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Everything Is Possible: Rules For Creating A Show

possible
By Liam Klenk

Editors Note: As a crew member of the aquatics department, Liam participated in the creation of The House of Dancing Water, a multi-million dollar aquatic mega-show held in Macau, China directed by Franco Dragone. He reflects on Franco’s ability to challenge his team and question everything.

Franco Dragone keeps pushing the physical boundaries of the entertainment industry. He has had the courage to go where no one had gone before. He has taken risks beyond other people’s wildest dreams and has had the creative genius to boot.

Like me, Franco believed anything was possible and immediately questioned if someone told him something couldn’t be done.

During the creation of The House of Dancing Water in 2010, he spent two weeks working on a motorbike act. It was one of the only parts of our show that didn’t involve any water. It was held on a dry stage with three launch ramps and up to eight motorcycle riders, who flew through the air as if their bikes had sprouted wings.

Aiming to find the fastest transition between acts, Franco wanted to drive the two smaller ramps onto our circular stage through the narrow east and west vomitories, instead of bringing all motorbike ramps one by one through the wider north passage underneath the raised backdrop.

“Do we have enough space backstage for the ramp vehicles to turn the sharp curve onto the vomitories?” he asked his Head of Carpentry. “I wonder if this will allow us to bring them from their backstage parking spots to their stage positions in less than a minute?”

“No way. It’s too narrow,” was the instant response.

Franco kept asking.

“No. Impossible,” the Head of Carpentry insisted.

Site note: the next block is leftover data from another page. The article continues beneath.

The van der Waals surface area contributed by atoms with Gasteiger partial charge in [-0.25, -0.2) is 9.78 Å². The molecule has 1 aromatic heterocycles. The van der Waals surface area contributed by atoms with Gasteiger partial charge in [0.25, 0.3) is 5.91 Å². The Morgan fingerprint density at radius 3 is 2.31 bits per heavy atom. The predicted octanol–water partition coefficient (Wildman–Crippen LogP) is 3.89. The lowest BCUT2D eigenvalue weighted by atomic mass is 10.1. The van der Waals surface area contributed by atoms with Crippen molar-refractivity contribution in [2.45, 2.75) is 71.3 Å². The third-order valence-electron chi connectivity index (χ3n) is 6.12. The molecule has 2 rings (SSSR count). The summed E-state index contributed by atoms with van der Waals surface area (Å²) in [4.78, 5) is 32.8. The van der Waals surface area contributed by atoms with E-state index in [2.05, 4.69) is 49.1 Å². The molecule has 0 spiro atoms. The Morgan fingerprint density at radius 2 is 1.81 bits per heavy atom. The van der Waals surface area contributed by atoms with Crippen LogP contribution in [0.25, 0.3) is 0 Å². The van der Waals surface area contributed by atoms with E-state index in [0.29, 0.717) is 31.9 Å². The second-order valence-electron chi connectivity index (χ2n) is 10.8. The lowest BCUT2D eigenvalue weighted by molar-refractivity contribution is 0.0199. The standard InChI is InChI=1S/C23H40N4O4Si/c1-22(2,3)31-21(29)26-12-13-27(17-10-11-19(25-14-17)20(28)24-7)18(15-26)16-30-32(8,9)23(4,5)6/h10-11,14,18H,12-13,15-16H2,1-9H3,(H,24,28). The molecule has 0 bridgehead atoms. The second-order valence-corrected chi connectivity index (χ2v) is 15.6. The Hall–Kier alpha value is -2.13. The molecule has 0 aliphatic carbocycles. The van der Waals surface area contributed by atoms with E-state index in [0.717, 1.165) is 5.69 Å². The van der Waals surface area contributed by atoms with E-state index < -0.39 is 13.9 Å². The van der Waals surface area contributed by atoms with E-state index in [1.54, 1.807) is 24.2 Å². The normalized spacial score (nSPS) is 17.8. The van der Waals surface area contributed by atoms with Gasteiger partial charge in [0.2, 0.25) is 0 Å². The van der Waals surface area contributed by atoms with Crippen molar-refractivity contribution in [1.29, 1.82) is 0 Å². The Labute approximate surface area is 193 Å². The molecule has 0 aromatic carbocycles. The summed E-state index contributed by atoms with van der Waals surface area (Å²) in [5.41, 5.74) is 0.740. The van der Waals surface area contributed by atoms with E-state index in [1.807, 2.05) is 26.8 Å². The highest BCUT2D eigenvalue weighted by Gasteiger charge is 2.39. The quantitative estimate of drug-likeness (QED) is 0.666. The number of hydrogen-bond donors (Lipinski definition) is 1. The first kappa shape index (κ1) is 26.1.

Then one day, Franco stopped asking. Instead, he walked backstage during a rehearsal break, stopwatch in hand, and approached a carpenter.

“Hey, you. Get in that truck and drive it onstage through one of the vomitories. Do it as fast as you can.”

Shocked into instant action by seeing the infamous Franco only an arm’s length away, the carpenter hustled and managed to drive the little ramp truck into its position within thirty seconds.

After the break, Franco called all technicians on stage for a meeting.

“I can’t build this show without you. In order to achieve greatness, I need you to be with me every step of the way. You’re here to make whatever I need happen. If it’s not yet possible, make it possible.”

Then he started to shout.

“I’ve been asking for days if we can bring those ramps through the vomitories. You couldn’t be bothered to try?

“I never want to hear the word ‘impossible’ again. Is that clear? Nothing is impossible. If we can’t do it one way, we find another way.”

I need positive people who can make things happen. Nothing of this magnitude has ever been done before. We’re all part of something incredible. I need you to be proactive and bold.”

I was shocked by his outburst, but couldn’t help but be inspired as well.

“Why are you still standing around here? Get back to work! And bring me those damn solutions when I ask for something.”

We all escaped from under his furious glare, almost falling over each other to get to our positions.

 

Also by Liam Klenk:

Life Of A Show Diver: Part 1

Career Choices: Follow My Heart Or Play It Safe?

 

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